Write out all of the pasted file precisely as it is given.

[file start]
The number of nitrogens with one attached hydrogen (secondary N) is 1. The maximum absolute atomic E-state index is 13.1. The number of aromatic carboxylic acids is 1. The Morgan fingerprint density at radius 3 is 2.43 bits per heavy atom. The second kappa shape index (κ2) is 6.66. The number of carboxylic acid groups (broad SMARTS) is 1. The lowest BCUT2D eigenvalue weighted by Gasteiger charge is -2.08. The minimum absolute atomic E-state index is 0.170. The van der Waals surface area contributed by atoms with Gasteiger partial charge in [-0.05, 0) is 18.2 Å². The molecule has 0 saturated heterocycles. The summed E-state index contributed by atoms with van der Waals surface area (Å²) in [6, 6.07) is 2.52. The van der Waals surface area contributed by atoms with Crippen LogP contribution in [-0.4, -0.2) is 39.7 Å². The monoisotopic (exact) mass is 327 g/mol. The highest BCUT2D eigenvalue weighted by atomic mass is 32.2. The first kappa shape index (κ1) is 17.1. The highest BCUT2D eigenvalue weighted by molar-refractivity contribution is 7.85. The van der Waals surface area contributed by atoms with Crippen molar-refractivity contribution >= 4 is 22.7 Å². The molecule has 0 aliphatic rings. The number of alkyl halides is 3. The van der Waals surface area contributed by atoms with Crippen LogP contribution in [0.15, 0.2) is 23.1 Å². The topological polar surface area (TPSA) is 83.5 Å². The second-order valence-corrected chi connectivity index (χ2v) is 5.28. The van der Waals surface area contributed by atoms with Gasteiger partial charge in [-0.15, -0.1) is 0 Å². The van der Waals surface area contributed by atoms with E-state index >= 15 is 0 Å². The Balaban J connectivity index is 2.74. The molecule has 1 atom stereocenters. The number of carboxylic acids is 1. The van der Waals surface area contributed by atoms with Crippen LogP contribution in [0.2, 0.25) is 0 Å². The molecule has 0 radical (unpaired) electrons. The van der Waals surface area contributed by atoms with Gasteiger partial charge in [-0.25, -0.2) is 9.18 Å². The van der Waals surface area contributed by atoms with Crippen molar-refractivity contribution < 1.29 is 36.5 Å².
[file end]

The number of nitrogens with one attached hydrogen (secondary N) is 1. The maximum absolute atomic E-state index is 13.1. The number of aromatic carboxylic acids is 1. The Morgan fingerprint density at radius 3 is 2.43 bits per heavy atom. The second kappa shape index (κ2) is 6.66. The number of carboxylic acid groups (broad SMARTS) is 1. The lowest BCUT2D eigenvalue weighted by Gasteiger charge is -2.08. The minimum absolute atomic E-state index is 0.170. The van der Waals surface area contributed by atoms with Gasteiger partial charge in [-0.05, 0) is 18.2 Å². The molecule has 0 saturated heterocycles. The summed E-state index contributed by atoms with van der Waals surface area (Å²) in [6, 6.07) is 2.52. The van der Waals surface area contributed by atoms with Crippen LogP contribution in [-0.4, -0.2) is 39.7 Å². The monoisotopic (exact) mass is 327 g/mol. The highest BCUT2D eigenvalue weighted by atomic mass is 32.2. The first kappa shape index (κ1) is 17.1. The highest BCUT2D eigenvalue weighted by molar-refractivity contribution is 7.85. The van der Waals surface area contributed by atoms with Crippen molar-refractivity contribution >= 4 is 22.7 Å². The molecule has 0 aliphatic rings. The number of alkyl halides is 3. The van der Waals surface area contributed by atoms with Crippen LogP contribution in [0.15, 0.2) is 23.1 Å². The topological polar surface area (TPSA) is 83.5 Å². The second-order valence-corrected chi connectivity index (χ2v) is 5.28. The van der Waals surface area contributed by atoms with Gasteiger partial charge in [-0.15, -0.1) is 0 Å². The van der Waals surface area contributed by atoms with E-state index >= 15 is 0 Å². The Balaban J connectivity index is 2.74. The molecule has 1 atom stereocenters. The number of carboxylic acids is 1. The van der Waals surface area contributed by atoms with Crippen LogP contribution in [0.2, 0.25) is 0 Å². The molecule has 0 radical (unpaired) electrons. The van der Waals surface area contributed by atoms with Gasteiger partial charge in [-0.25, -0.2) is 9.18 Å². The van der Waals surface area contributed by atoms with Crippen molar-refractivity contribution < 1.29 is 36.5 Å².